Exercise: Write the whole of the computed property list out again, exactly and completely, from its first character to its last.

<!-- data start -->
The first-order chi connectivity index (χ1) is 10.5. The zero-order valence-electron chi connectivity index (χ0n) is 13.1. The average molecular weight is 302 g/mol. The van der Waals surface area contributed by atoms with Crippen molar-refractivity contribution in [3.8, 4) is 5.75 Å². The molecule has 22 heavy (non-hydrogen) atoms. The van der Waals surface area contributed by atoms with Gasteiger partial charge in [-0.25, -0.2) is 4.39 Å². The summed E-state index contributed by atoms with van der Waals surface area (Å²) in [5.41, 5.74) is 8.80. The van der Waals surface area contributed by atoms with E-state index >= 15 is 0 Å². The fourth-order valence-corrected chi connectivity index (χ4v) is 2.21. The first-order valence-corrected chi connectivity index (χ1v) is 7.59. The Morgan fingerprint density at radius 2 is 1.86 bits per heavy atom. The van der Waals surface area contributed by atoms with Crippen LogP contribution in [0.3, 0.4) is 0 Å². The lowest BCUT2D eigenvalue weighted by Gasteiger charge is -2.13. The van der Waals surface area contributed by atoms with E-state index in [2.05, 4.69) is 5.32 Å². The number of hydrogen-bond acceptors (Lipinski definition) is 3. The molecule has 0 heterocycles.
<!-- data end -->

The first-order chi connectivity index (χ1) is 10.5. The zero-order valence-electron chi connectivity index (χ0n) is 13.1. The average molecular weight is 302 g/mol. The van der Waals surface area contributed by atoms with Crippen molar-refractivity contribution in [3.8, 4) is 5.75 Å². The molecule has 22 heavy (non-hydrogen) atoms. The van der Waals surface area contributed by atoms with Gasteiger partial charge in [-0.25, -0.2) is 4.39 Å². The summed E-state index contributed by atoms with van der Waals surface area (Å²) in [5.41, 5.74) is 8.80. The van der Waals surface area contributed by atoms with E-state index >= 15 is 0 Å². The fourth-order valence-corrected chi connectivity index (χ4v) is 2.21. The first-order valence-corrected chi connectivity index (χ1v) is 7.59. The Morgan fingerprint density at radius 2 is 1.86 bits per heavy atom. The van der Waals surface area contributed by atoms with Crippen LogP contribution in [0.3, 0.4) is 0 Å². The lowest BCUT2D eigenvalue weighted by Gasteiger charge is -2.13. The van der Waals surface area contributed by atoms with E-state index in [2.05, 4.69) is 5.32 Å². The number of hydrogen-bond acceptors (Lipinski definition) is 3. The molecule has 0 heterocycles.